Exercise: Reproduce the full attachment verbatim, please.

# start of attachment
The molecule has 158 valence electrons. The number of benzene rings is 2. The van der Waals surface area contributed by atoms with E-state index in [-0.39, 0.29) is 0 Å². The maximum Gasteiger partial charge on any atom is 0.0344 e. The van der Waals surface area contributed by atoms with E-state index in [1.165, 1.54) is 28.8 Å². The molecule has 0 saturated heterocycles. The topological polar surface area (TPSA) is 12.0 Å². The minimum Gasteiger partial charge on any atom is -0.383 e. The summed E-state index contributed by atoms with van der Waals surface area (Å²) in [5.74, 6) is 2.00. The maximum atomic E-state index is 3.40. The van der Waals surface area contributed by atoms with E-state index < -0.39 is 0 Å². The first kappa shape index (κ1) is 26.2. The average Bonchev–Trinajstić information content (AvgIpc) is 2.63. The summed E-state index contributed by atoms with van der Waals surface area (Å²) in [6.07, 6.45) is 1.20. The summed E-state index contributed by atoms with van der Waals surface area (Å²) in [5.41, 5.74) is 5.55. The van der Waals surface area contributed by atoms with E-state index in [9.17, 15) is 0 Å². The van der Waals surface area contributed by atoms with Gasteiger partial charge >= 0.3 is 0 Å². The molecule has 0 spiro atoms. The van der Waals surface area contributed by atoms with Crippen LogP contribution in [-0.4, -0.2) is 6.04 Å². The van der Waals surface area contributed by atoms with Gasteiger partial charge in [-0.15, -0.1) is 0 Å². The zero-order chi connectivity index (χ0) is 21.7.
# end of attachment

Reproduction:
The molecule has 158 valence electrons. The number of benzene rings is 2. The van der Waals surface area contributed by atoms with E-state index in [-0.39, 0.29) is 0 Å². The maximum Gasteiger partial charge on any atom is 0.0344 e. The van der Waals surface area contributed by atoms with E-state index in [1.165, 1.54) is 28.8 Å². The molecule has 0 saturated heterocycles. The topological polar surface area (TPSA) is 12.0 Å². The minimum Gasteiger partial charge on any atom is -0.383 e. The summed E-state index contributed by atoms with van der Waals surface area (Å²) in [5.74, 6) is 2.00. The maximum atomic E-state index is 3.40. The van der Waals surface area contributed by atoms with E-state index < -0.39 is 0 Å². The first kappa shape index (κ1) is 26.2. The average Bonchev–Trinajstić information content (AvgIpc) is 2.63. The summed E-state index contributed by atoms with van der Waals surface area (Å²) in [6.07, 6.45) is 1.20. The summed E-state index contributed by atoms with van der Waals surface area (Å²) in [5.41, 5.74) is 5.55. The van der Waals surface area contributed by atoms with E-state index in [9.17, 15) is 0 Å². The van der Waals surface area contributed by atoms with Gasteiger partial charge >= 0.3 is 0 Å². The molecule has 0 spiro atoms. The van der Waals surface area contributed by atoms with Crippen LogP contribution in [-0.4, -0.2) is 6.04 Å². The van der Waals surface area contributed by atoms with Gasteiger partial charge in [-0.15, -0.1) is 0 Å². The zero-order chi connectivity index (χ0) is 21.7.